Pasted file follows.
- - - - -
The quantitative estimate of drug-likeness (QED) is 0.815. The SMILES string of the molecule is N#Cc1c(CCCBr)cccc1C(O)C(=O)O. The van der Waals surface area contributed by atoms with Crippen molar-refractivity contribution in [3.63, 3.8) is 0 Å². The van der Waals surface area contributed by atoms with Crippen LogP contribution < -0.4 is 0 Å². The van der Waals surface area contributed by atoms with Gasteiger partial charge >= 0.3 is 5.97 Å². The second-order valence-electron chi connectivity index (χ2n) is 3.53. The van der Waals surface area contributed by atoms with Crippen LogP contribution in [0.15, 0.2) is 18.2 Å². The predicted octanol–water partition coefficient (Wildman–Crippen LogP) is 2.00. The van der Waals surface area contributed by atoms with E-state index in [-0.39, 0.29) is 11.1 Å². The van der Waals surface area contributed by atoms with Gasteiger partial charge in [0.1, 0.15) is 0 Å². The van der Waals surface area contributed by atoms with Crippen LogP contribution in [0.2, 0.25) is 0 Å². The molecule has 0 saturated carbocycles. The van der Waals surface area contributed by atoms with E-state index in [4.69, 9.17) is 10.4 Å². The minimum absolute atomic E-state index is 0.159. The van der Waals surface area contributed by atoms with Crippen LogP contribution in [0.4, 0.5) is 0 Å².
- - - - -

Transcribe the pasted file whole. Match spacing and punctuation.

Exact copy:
The quantitative estimate of drug-likeness (QED) is 0.815. The SMILES string of the molecule is N#Cc1c(CCCBr)cccc1C(O)C(=O)O. The van der Waals surface area contributed by atoms with Crippen molar-refractivity contribution in [3.63, 3.8) is 0 Å². The van der Waals surface area contributed by atoms with Crippen LogP contribution < -0.4 is 0 Å². The van der Waals surface area contributed by atoms with Gasteiger partial charge >= 0.3 is 5.97 Å². The second-order valence-electron chi connectivity index (χ2n) is 3.53. The van der Waals surface area contributed by atoms with Crippen LogP contribution in [0.15, 0.2) is 18.2 Å². The predicted octanol–water partition coefficient (Wildman–Crippen LogP) is 2.00. The van der Waals surface area contributed by atoms with E-state index in [-0.39, 0.29) is 11.1 Å². The van der Waals surface area contributed by atoms with Gasteiger partial charge in [0.1, 0.15) is 0 Å². The van der Waals surface area contributed by atoms with Crippen LogP contribution in [0.2, 0.25) is 0 Å². The molecule has 0 saturated carbocycles. The van der Waals surface area contributed by atoms with E-state index in [4.69, 9.17) is 10.4 Å². The minimum absolute atomic E-state index is 0.159. The van der Waals surface area contributed by atoms with Crippen LogP contribution in [0.4, 0.5) is 0 Å².